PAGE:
The story of his sister’s physical and emotional transformation into manhood is the subject of Sonderegger’s documentary film Coby. The film, screening at the Cleveland International Film Festival April 6 and 7, also chronicles the evolution of a family through the transitioning process.
Coby, which premiered at Cannes Film Festival last year, avoids the lure of sensationalism, telling a powerful narrative in a subtle fashion. “I didn’t want to do a reality show,” says Sonderegger. “Waiting for dramatic moments is not my idea of film.” We talked to the documentarian about the film and its subject, a 31-year-old paramedic now living in Burton.
Q: You recently appeared with Coby on French television. What was the reaction to his story in your home country?
A: We don’t have at all the same point of view from the United States. It’s the Middle Ages here. We’re Catholics. We look for guilt (laughs). People who are transitioning need family support, but in France, a lot of (transitioning) kids break up with their families. I did the biggest talk show in France with Coby, and they were amazed that we were speaking about normality.
Q: How did telling Coby’s story affect you personally?
A: I knew Coby as Suzanna when he was 12 years old. I came over with the French way of thinking. I wanted to understand everything that was going on with Coby and the family. By doing the film I learned not to look for the guilt. Where was the problem? There was no problem at all. Nothing was wrong with Coby.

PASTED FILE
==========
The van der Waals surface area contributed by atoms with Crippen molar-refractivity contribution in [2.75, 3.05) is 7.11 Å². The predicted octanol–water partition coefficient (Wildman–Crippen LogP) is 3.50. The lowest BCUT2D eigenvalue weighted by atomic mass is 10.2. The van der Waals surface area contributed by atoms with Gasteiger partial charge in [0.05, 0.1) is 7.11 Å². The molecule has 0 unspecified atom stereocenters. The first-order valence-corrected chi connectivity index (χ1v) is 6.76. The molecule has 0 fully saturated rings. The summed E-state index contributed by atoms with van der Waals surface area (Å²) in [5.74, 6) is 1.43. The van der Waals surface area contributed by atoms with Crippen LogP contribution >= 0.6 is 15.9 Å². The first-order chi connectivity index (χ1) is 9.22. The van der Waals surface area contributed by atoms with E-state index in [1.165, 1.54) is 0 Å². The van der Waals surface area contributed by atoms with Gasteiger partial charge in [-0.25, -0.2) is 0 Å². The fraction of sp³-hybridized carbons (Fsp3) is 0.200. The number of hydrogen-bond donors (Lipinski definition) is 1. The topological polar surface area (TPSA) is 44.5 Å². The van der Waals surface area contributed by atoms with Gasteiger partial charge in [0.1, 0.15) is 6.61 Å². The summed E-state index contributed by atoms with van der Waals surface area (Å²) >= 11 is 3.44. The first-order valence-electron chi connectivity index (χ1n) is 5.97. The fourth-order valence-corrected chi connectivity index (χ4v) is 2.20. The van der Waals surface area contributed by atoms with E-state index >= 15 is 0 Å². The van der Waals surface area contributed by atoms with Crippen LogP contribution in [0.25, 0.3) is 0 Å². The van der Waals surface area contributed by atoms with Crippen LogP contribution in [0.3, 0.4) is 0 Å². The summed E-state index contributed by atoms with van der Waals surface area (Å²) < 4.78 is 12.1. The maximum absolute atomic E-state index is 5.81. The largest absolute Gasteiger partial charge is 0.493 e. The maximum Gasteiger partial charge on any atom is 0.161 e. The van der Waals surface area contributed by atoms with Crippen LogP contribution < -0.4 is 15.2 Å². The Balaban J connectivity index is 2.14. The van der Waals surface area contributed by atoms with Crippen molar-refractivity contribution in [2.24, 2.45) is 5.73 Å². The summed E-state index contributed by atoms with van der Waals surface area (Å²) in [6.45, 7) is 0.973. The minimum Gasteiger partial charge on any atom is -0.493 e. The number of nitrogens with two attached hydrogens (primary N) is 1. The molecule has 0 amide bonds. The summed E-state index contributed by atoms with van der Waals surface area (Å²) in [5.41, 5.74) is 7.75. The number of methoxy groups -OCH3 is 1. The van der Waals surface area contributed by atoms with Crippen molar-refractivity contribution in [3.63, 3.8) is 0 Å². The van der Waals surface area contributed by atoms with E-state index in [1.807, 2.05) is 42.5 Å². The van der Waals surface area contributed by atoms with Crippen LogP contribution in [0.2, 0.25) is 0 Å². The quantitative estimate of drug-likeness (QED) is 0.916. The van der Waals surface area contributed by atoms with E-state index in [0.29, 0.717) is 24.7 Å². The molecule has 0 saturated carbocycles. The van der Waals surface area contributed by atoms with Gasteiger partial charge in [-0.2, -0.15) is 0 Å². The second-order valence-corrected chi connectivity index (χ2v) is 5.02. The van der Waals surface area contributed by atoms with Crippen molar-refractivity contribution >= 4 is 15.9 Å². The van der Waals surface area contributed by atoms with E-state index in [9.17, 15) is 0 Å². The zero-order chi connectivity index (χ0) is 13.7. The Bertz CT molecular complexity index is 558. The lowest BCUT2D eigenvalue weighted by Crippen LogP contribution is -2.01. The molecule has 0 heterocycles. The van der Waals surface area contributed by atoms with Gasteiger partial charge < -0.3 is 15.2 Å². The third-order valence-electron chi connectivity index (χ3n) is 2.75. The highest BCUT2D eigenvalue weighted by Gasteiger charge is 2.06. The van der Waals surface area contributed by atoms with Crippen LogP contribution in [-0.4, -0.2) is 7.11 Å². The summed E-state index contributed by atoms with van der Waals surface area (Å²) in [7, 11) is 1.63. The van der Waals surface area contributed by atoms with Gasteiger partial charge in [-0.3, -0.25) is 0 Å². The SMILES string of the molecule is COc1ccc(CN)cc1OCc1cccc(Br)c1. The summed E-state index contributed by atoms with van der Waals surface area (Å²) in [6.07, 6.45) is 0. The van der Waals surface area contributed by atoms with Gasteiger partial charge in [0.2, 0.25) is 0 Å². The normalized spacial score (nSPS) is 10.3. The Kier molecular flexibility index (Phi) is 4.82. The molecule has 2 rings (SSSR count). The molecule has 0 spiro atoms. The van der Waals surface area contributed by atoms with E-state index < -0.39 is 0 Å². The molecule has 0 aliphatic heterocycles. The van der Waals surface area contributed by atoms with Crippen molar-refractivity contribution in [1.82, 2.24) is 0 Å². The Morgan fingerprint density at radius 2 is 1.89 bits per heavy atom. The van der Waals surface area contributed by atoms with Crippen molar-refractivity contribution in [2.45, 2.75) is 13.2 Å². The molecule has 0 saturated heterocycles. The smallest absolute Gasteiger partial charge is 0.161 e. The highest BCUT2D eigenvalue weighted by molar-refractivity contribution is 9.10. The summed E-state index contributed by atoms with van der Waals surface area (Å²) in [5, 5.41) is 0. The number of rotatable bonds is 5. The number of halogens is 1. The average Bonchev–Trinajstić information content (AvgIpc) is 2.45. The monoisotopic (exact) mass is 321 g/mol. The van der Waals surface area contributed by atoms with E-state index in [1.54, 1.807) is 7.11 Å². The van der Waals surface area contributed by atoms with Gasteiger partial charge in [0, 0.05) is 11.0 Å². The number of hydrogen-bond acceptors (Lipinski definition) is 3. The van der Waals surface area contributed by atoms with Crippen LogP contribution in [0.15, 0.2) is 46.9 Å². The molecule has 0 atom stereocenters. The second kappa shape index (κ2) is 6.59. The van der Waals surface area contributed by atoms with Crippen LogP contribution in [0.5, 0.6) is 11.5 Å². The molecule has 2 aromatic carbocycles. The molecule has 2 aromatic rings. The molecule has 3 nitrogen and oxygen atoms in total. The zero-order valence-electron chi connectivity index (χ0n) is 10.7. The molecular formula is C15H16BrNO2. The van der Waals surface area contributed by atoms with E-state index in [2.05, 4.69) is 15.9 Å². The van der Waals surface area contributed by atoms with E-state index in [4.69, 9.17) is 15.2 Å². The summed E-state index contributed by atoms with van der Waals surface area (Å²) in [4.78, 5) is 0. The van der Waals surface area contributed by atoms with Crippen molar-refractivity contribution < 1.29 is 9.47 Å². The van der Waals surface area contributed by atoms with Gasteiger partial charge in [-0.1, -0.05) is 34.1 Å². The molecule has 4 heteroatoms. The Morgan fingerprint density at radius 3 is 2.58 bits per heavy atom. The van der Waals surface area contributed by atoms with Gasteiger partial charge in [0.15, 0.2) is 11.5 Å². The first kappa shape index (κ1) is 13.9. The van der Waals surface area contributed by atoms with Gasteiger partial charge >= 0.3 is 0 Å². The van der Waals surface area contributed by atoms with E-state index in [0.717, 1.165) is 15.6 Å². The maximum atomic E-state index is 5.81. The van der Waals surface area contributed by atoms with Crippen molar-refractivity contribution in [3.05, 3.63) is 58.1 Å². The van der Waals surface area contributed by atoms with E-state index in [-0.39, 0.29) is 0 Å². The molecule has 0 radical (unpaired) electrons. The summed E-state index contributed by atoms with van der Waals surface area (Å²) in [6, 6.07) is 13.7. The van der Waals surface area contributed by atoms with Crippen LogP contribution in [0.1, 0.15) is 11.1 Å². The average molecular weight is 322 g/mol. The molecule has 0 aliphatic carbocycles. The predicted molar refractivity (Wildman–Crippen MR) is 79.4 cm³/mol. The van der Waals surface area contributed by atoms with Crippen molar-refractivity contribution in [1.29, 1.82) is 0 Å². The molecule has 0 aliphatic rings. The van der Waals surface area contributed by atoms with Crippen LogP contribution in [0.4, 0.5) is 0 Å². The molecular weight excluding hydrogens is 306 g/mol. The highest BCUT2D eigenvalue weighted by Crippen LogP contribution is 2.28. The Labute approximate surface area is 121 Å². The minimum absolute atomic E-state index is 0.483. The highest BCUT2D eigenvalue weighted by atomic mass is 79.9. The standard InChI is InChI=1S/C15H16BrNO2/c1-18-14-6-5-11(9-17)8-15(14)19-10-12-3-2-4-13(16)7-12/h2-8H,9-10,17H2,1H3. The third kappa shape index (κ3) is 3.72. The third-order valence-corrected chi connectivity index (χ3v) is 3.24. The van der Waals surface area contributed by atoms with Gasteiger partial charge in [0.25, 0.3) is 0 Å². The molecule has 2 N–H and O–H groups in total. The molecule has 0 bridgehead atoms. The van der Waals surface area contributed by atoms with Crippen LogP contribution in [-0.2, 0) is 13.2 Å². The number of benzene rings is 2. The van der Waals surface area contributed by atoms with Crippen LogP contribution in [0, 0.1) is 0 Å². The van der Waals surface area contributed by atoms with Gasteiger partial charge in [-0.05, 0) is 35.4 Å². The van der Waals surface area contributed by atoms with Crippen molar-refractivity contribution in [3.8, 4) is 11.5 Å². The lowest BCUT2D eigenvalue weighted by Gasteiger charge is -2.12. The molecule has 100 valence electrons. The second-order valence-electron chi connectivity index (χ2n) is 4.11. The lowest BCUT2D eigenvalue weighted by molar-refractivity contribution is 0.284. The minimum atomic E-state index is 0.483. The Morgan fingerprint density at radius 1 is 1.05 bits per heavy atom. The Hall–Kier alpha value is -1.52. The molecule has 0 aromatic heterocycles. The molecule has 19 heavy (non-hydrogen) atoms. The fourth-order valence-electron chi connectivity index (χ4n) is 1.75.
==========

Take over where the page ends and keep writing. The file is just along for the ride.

Q: Was it difficult for Coby, who was home schooled, to adjust socially?
A: Until he was 14, he didn’t really understand gender. One day, he tried a shadow school program and saw the girls on one side of the room and the boys on the other. He said it was one of the worst days of his life. He lived with his girlfriend after the transition. They broke up a few months ago.
Q: The film shows how well his family accepted Coby’s transitioning process. Did that surprise you?
A: At first, everybody was shocked and afraid of the idea. My mother Ellen has lived a very lively life. In the film, she says she lost a daughter but she gained a son. Coby’s father tells him changing has consequences but not changing also has consequences. I was so amazed at how the family supported him.
film & tv
8:00 AM EST
April 4, 2018